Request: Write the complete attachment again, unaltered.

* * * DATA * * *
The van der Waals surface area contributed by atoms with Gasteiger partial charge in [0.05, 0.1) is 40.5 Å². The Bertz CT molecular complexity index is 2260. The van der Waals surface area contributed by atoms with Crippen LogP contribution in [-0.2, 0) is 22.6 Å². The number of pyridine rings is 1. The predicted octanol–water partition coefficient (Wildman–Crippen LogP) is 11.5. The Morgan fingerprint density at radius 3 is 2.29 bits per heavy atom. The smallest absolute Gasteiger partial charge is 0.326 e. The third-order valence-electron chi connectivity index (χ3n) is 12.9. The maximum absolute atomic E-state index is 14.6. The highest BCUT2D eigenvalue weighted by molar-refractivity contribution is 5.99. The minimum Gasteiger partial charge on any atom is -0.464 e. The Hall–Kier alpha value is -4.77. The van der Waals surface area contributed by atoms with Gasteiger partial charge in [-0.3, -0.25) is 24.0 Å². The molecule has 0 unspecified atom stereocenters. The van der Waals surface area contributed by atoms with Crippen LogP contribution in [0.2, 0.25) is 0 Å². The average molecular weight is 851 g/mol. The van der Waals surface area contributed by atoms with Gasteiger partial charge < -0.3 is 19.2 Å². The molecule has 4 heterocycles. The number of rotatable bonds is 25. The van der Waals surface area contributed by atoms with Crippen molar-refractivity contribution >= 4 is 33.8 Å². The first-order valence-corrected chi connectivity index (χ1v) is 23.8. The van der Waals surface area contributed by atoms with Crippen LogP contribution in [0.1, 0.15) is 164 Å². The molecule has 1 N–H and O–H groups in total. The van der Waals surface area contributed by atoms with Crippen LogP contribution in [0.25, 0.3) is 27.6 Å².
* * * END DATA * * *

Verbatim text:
The van der Waals surface area contributed by atoms with Gasteiger partial charge in [0.05, 0.1) is 40.5 Å². The Bertz CT molecular complexity index is 2260. The van der Waals surface area contributed by atoms with Crippen LogP contribution in [-0.2, 0) is 22.6 Å². The number of pyridine rings is 1. The predicted octanol–water partition coefficient (Wildman–Crippen LogP) is 11.5. The Morgan fingerprint density at radius 3 is 2.29 bits per heavy atom. The smallest absolute Gasteiger partial charge is 0.326 e. The third-order valence-electron chi connectivity index (χ3n) is 12.9. The maximum absolute atomic E-state index is 14.6. The highest BCUT2D eigenvalue weighted by molar-refractivity contribution is 5.99. The minimum Gasteiger partial charge on any atom is -0.464 e. The Hall–Kier alpha value is -4.77. The van der Waals surface area contributed by atoms with Gasteiger partial charge in [-0.3, -0.25) is 24.0 Å². The molecule has 0 unspecified atom stereocenters. The van der Waals surface area contributed by atoms with Crippen LogP contribution in [0.2, 0.25) is 0 Å². The average molecular weight is 851 g/mol. The van der Waals surface area contributed by atoms with Gasteiger partial charge < -0.3 is 19.2 Å². The molecule has 4 heterocycles. The number of rotatable bonds is 25. The van der Waals surface area contributed by atoms with Crippen molar-refractivity contribution >= 4 is 33.8 Å². The first-order valence-corrected chi connectivity index (χ1v) is 23.8. The van der Waals surface area contributed by atoms with Crippen LogP contribution in [0.1, 0.15) is 164 Å². The molecule has 1 N–H and O–H groups in total. The van der Waals surface area contributed by atoms with Crippen LogP contribution in [0.25, 0.3) is 27.6 Å².